Sunday, 29 April 2018

Book Review - Inside Hitler's Bunker by Joachim Fest

Inside Hitler's Bunker : the last days of the Third Reich by Joachim Fest

Translated from the German by Margot Bettauer Dembo

London: Pan, 2005 (Originally published 2004)    ISBN 0330431706

Is this the definitive book about the last few weeks at the heart of Nazi Germany? Perhaps so. Joachim Fest has gathered together information to present the chaotic and mad last days of Hitler's life, as Nazi Germany's final collapse happened above him as the Soviet Army subjected Berlin to its final torture and execution.

Fest has described day-by-day the last three weeks of Hitler's life, and ipso facto the life of the Third Reich, with all the insanity that was entailed in that, and has also posed some historical-philosophical questions on why it had to be that way.

The story of the final weeks in the Bunker is well-known, and Inside Hitler's Bunker adds to Hugh Trevor-Roper's classic The Last Days of Hitler with information that has come to light since the fall of the Iron Curtain.

Where this book is interesting is in Fest's thinking about why it had to end as it did. His theory is that the Fuhrer always had, if not a death wish, a desire to destroy. This desire led him, and by extension the Nazis, to always have an enemy to destroy, and when the enemies began to prevail, he moved his desires onto the German people, wishing them to be exterminated as they had proved themselves the "weaker" race.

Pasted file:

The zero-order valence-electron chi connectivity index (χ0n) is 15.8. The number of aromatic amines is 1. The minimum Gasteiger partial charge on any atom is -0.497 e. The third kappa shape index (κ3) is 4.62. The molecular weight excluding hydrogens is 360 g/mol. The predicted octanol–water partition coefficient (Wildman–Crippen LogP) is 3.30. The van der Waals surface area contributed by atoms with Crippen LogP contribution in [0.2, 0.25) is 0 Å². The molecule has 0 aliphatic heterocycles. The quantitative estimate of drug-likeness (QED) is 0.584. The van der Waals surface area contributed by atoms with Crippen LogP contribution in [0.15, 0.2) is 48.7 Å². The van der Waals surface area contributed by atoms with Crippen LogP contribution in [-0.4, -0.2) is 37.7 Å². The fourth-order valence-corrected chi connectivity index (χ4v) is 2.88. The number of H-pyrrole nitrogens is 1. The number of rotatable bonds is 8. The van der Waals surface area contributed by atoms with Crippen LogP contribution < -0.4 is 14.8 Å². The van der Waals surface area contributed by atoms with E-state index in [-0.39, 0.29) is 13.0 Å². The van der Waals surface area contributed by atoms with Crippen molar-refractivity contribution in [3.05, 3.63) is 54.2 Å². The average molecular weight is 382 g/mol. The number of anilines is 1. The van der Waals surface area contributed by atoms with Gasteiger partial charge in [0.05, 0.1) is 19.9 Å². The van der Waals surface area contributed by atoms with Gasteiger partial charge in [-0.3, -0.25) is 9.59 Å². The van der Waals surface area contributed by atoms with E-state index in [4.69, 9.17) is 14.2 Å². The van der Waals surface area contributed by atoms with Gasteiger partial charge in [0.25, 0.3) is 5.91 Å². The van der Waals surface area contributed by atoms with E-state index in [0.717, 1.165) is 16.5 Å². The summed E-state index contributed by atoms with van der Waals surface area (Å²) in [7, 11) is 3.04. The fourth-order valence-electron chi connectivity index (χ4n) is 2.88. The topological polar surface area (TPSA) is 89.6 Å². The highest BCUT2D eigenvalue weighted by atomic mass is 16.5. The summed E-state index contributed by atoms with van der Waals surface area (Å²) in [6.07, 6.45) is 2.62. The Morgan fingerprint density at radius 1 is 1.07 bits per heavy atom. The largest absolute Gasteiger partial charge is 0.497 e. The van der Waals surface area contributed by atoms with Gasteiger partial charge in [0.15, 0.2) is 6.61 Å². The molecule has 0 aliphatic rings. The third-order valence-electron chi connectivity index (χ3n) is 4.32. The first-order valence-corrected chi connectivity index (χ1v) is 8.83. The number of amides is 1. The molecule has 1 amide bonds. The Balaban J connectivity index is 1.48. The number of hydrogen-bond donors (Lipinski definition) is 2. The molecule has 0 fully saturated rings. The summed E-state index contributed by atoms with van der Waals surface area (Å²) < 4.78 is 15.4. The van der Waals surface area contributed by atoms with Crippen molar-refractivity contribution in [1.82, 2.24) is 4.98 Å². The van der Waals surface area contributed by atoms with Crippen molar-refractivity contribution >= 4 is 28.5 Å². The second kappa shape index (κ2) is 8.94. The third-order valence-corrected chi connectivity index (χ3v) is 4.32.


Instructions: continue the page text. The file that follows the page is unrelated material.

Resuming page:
Fest uses as evidence for his theories the fact that Hitler always sought out enemies to destroy, and when the Germans had taken over other countries he ensured that peace was never made with the populace - an example is the Ukraine, where the population was initially inclined to side with the Nazis, before their depredations turned the people against them.

The desire to crush his enemies became twisted into a desire for Germany to die in flames as they lost the War. Fest mentions that several times Hitler had the potential opportunity to come to terms with enemies during the War, but spurned them all. His infamous "Nero" order - which was in the main ignored - showed him to be completely without feeling for "his" people. In fact Fest shows that much of the last few weeks of Hitler's life was the story of him sacrificing everything for his own glory, initially in an effort to turn the War around, and when the final realisation of defeat had set in, in an effort to have the most Wagnerian of endings that he could.

These musings are worth considering, and while not explaining completely the insanity that was Hitler's reign, add to the picture of how such a disaster could come about.

If you want to know what happened in the bunker, this is probably the best book to read.


Cheers for now, from
A View Over the Bell

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